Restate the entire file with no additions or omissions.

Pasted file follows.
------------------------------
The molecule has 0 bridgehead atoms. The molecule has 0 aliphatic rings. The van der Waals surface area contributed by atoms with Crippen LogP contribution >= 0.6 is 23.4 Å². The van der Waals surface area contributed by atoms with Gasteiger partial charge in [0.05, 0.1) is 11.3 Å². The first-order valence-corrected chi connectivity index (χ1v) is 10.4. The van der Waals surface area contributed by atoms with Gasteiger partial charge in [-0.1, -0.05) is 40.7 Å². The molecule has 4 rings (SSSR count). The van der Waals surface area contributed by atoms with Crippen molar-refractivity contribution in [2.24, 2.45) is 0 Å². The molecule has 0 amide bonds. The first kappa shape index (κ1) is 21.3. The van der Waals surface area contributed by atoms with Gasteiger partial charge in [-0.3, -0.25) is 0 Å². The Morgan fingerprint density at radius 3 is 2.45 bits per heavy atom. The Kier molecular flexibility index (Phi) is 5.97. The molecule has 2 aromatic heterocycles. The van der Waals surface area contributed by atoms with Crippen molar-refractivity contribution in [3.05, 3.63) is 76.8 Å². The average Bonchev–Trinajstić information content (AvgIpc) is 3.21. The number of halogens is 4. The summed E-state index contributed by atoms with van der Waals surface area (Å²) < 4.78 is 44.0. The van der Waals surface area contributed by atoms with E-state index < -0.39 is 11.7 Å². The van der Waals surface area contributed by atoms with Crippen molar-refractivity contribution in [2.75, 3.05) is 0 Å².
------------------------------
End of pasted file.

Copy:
The molecule has 0 bridgehead atoms. The molecule has 0 aliphatic rings. The van der Waals surface area contributed by atoms with Crippen LogP contribution >= 0.6 is 23.4 Å². The van der Waals surface area contributed by atoms with Gasteiger partial charge in [0.05, 0.1) is 11.3 Å². The first-order valence-corrected chi connectivity index (χ1v) is 10.4. The van der Waals surface area contributed by atoms with Gasteiger partial charge in [-0.1, -0.05) is 40.7 Å². The molecule has 4 rings (SSSR count). The van der Waals surface area contributed by atoms with Crippen molar-refractivity contribution in [2.24, 2.45) is 0 Å². The molecule has 0 amide bonds. The first kappa shape index (κ1) is 21.3. The van der Waals surface area contributed by atoms with Gasteiger partial charge in [-0.3, -0.25) is 0 Å². The Morgan fingerprint density at radius 3 is 2.45 bits per heavy atom. The Kier molecular flexibility index (Phi) is 5.97. The molecule has 2 aromatic heterocycles. The van der Waals surface area contributed by atoms with Crippen molar-refractivity contribution in [3.05, 3.63) is 76.8 Å². The average Bonchev–Trinajstić information content (AvgIpc) is 3.21. The number of halogens is 4. The summed E-state index contributed by atoms with van der Waals surface area (Å²) < 4.78 is 44.0. The van der Waals surface area contributed by atoms with E-state index < -0.39 is 11.7 Å². The van der Waals surface area contributed by atoms with Crippen molar-refractivity contribution in [2.75, 3.05) is 0 Å².